UBS Sued in Federal Court Over Form 1099 Reporting

July 7, 2022

UBS Financial Services, Inc. customer Richard M. Goodman bought municipal bonds issued by Michigan and Texas -- for purposes of the ensuing lawsuit, that's about all you really need to know concerning the transaction. Where problems arose was what UBS reported (or didn't) on a Form 1099-INT for tax years between 2015 and 2018. As Goodman argues, UBS screwed up and it caused him to overpay his federal taxes. 
RICHARD GOODMAN, individually and as trustee of the Richard M. Goodman revocable living trust, and on behalf of all others similarly situated, Plaintiff, v. UBS FINANCIAL SERVICES, INC., Defendant (Opinion, United States District Court for the District of New Jersey ("DNJ"), 21-CV-08123 / June 30, 2022)

Amortizing Premium

So . . . you're likely not a tax expert and I'm sure as hell not, so, let's just go with what DNJ informs us:

When bonds are purchased at a premium, i.e., at more than their face value, 26 U.S.C. § 171 allows the premium to be amortized over the remaining life of the bond to reduce the bondholder's taxable income. (Id. ¶ 30.) Federal regulations govern how financial institutions report their clients' income to the Internal Revenue Service and require such information to be shared with the clients. (Id. ¶ 33.) Treasury Department regulations state that unless a client indicates in writing that he or she does not wish to amortize the premium, "the broker must report the amount of any amortizable bond premium allocable to a stated interest payment made to the customer during the calendar year" on Form 1099-INT. (Id. ¶ 38.) The broker may either report both the gross amount for interest and the bond premium, or may subtract the premium from the interest to calculate a net amount. (Id. ¶ 38, 40.) These regulations were reflected in UBS's Form 1099 Guide, which the bank provided to clients. (Id. ¶ 60.) The 2017 Guide states, "For a covered security acquired at premium, unless you notified UBS in writing in accordance with Regulations section 1.6045-1(n)(5) that you did not want to amortize the premium under section 171, we will report a gross amount for both the interest paid to you and the premium amortization for the year." (Id. ¶ 63.) 

Goodman alleges that instead of following the policy set out in the Form 1099 Guide, the Form 1099s that UBS provided to him, included only the amount of interest, without including the amortizable bond premium, either as a gross amount or as part of a net calculation. (Id. ¶ 86.) Eventually, Goodman convinced UBS to provide him with corrected 1099 Forms for the years 2015- 2018. (Id. ¶ 86-104.) The corrected Forms revealed that the original forms had overstated Goodman's income by $200,868.34 during those four years. (Id. ¶ 104.) Goodman alleges that he was not alone in this and UBS had made the same mistake with the 1099 Forms of the absent class members (Id. ¶ 108-13.) He also alleges that in FINRA Letters of Acceptance, Waiver and Consent from 2015 and 2019 UBS admitted to systemic errors tax reporting related to municipal bonds. (Id. ¶ 76-85, 114.)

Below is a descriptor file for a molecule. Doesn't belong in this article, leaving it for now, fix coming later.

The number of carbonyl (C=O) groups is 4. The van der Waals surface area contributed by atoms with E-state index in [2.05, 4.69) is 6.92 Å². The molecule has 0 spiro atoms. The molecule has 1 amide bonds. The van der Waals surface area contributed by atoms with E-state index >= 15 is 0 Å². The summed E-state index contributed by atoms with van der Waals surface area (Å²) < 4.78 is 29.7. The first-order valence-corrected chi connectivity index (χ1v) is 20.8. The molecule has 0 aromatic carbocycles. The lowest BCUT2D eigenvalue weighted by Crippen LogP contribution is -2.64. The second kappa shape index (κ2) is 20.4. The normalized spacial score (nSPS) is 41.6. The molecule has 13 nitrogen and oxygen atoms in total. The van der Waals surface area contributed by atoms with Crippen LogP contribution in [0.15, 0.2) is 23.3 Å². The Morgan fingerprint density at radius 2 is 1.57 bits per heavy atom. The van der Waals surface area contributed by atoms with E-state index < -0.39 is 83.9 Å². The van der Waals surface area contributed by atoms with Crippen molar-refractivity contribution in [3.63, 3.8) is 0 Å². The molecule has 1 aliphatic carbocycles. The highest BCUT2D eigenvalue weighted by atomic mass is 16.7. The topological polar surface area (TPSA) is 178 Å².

at pages 2 -3 of the DNJ Opinion

Nearly $201,000 in over-stated income! Ooops!!

Contract and Torts Claims

And so, not unexpectedly, on October 5, 202`1, Goodman filed a Complaint against UBS asserting the following seven counts:
  1. Breach of contract. 
  2. Breach of implied covenant of good faith and fair dealing. 
  3. Breach of fiduciary duty. 
  4. Negligent misrepresentation. 
  5. Negligence.
  6. Negligence per se
  7. Punitive damages.
At some point, Goodman DNJ may well force Goodman to pick fish or fowl when conjuring up his legal theory -- contract or tort -- but at this early stage, he can go with his legal buffet. UBS was not having any of the meal and moved to dismiss for failure to state a claim upon which relief can be granted, which Goodman opposed.

Breach of Contract / Implied Covenant of Good Faith and Fair Dealing

In advancing his breaches of contract counts, Goodman cites to the his UBS "Client Relationship Agreement" ("CRA"), and argues, in pertinent part, that UBS' failure to include the bond premium on the Forms 1099 constituted a breach of the CRA. Although some of Goodman's arguments fall flat and DNJ acknowledges that UBS specifically disclaimed any aspect of giving tax advice, the Court found that UBS was obligated pursuant to the DRA to "provide accurate tax forms and that UBS will follow its stated policies in providing tax forms." at Page 6 of the DNJ Opinion.

As to Goodman's claim for a breach by UBS of the covenant of good faith and fair dealing, the Court essentially arches its eyebrow and finds this argument a tad superfluous and a bit along the lines of trying to take a second bite out the the old breach-of-contract apple:

[G]oodman argues that the breach of the implied covenant claim differs from his breach of contract claim because the latter claim "alleges that UBS's failure resulted from its arbitrary, irrational, and recklessly indifferent misconduct." (Opp. at 22.) This does not change the fact that the core Goodman's claim is the allegation that UBS failed to report tax information accurately, as required by the CRA. Even if UBS had been warned by FINRA and its own employees about the issue, the claim is still one of breach of contract, even if that breach could have been prevented by more active compliance procedures. I therefore GRANT UBS's motion to dismiss as to Count 2.